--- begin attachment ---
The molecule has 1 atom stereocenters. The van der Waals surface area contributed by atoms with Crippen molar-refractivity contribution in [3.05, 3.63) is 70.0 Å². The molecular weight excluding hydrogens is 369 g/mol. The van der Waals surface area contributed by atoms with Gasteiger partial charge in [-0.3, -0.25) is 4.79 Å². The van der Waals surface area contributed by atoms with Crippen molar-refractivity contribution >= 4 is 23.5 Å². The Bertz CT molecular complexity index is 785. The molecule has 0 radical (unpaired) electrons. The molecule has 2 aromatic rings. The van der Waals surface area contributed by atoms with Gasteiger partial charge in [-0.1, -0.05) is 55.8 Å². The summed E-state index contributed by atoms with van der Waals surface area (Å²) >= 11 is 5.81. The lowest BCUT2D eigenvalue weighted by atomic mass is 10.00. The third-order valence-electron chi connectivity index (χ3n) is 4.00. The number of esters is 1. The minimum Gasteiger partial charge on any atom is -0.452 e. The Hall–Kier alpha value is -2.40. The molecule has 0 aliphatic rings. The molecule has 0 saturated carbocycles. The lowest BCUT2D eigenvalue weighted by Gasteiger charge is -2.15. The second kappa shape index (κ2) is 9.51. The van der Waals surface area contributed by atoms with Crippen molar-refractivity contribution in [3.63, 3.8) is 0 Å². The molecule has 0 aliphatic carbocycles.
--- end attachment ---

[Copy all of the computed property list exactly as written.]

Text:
The molecule has 1 atom stereocenters. The van der Waals surface area contributed by atoms with Crippen molar-refractivity contribution in [3.05, 3.63) is 70.0 Å². The molecular weight excluding hydrogens is 369 g/mol. The van der Waals surface area contributed by atoms with Gasteiger partial charge in [-0.3, -0.25) is 4.79 Å². The van der Waals surface area contributed by atoms with Crippen molar-refractivity contribution >= 4 is 23.5 Å². The Bertz CT molecular complexity index is 785. The molecule has 0 radical (unpaired) electrons. The molecule has 2 aromatic rings. The van der Waals surface area contributed by atoms with Gasteiger partial charge in [-0.1, -0.05) is 55.8 Å². The summed E-state index contributed by atoms with van der Waals surface area (Å²) >= 11 is 5.81. The lowest BCUT2D eigenvalue weighted by atomic mass is 10.00. The third-order valence-electron chi connectivity index (χ3n) is 4.00. The number of esters is 1. The minimum Gasteiger partial charge on any atom is -0.452 e. The Hall–Kier alpha value is -2.40. The molecule has 0 aliphatic rings. The molecule has 0 saturated carbocycles. The lowest BCUT2D eigenvalue weighted by Gasteiger charge is -2.15. The second kappa shape index (κ2) is 9.51. The van der Waals surface area contributed by atoms with Crippen molar-refractivity contribution in [3.63, 3.8) is 0 Å². The molecule has 0 aliphatic carbocycles.